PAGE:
March is but a few days old at the time of writing these notes, rather early to get too excited about the prospect of springtime. Yet the harshness of recent weeks has been replaced with much kinder days. Well, the blackbirds think so anyway! Already the first of the 2 to 4 clutches of eggs are being laid. It is likely by the time you receive your next Parish Magazine the first chicks will have hatched. These youngsters will assist their parents to feed subsequent broods.
Those of us who still grow some of our vegetables will be bewildered at the variety and choice that seedsmen offer. Their colourful catalogues hold promises that so often are only partly realized. However, a development that caught my attention recently seemed well worth a try. A carrot seed has been marketed with a built in resistance to the dreaded carrot fly. How this is achieved I know not, but I plan to find out if it works!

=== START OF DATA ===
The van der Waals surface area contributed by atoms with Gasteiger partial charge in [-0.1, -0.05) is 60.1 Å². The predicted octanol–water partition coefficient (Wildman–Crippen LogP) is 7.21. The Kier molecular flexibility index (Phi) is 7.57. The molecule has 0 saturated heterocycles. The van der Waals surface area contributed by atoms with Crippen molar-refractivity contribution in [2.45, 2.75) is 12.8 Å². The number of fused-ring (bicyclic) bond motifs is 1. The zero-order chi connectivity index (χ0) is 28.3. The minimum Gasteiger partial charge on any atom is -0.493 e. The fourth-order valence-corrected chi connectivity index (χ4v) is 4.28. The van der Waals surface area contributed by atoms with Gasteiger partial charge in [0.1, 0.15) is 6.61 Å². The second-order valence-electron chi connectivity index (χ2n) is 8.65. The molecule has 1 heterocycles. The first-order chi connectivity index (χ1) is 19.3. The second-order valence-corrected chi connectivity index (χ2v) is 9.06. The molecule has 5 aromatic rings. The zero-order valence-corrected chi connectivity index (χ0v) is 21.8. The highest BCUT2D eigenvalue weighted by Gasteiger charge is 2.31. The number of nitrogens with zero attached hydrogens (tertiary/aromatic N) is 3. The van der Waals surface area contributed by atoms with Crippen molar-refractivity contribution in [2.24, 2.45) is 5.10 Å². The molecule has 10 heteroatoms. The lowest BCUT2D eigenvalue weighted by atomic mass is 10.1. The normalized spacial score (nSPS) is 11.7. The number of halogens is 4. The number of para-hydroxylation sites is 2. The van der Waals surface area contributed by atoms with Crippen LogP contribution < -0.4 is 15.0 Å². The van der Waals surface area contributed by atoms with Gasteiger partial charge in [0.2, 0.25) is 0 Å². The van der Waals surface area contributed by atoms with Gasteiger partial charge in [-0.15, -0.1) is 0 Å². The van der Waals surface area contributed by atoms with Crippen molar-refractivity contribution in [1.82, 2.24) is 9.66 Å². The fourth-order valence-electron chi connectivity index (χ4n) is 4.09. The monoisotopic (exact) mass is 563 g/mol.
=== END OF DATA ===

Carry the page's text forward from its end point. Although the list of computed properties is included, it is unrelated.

Over twenty years have passed since last I visited a nearby farm. The most abiding memory I had was hardly agricultural. The owner at that time, already a very old man, graciously invited me in. The entrance hall was cavernous. A long row of hat and coat pegs caught my eye. At least six bowler hats were neatly hung there. Our conversation touched on another age long past. Recently I had occasion to visit this farm again. Much had changed. Grandson now greeted me, and like his Grandfather before him, invited me inside, this time through the back-door. I remarked, “It’s a long time since I came inside this house and all I can remember is a long row of bowler hats in the hall.” He smiled and said, “Come and look at this.“ Sure enough there they all were! His land is now farmed on a contractual arrangement, the cows long since dispersed, but at least some things had not changed!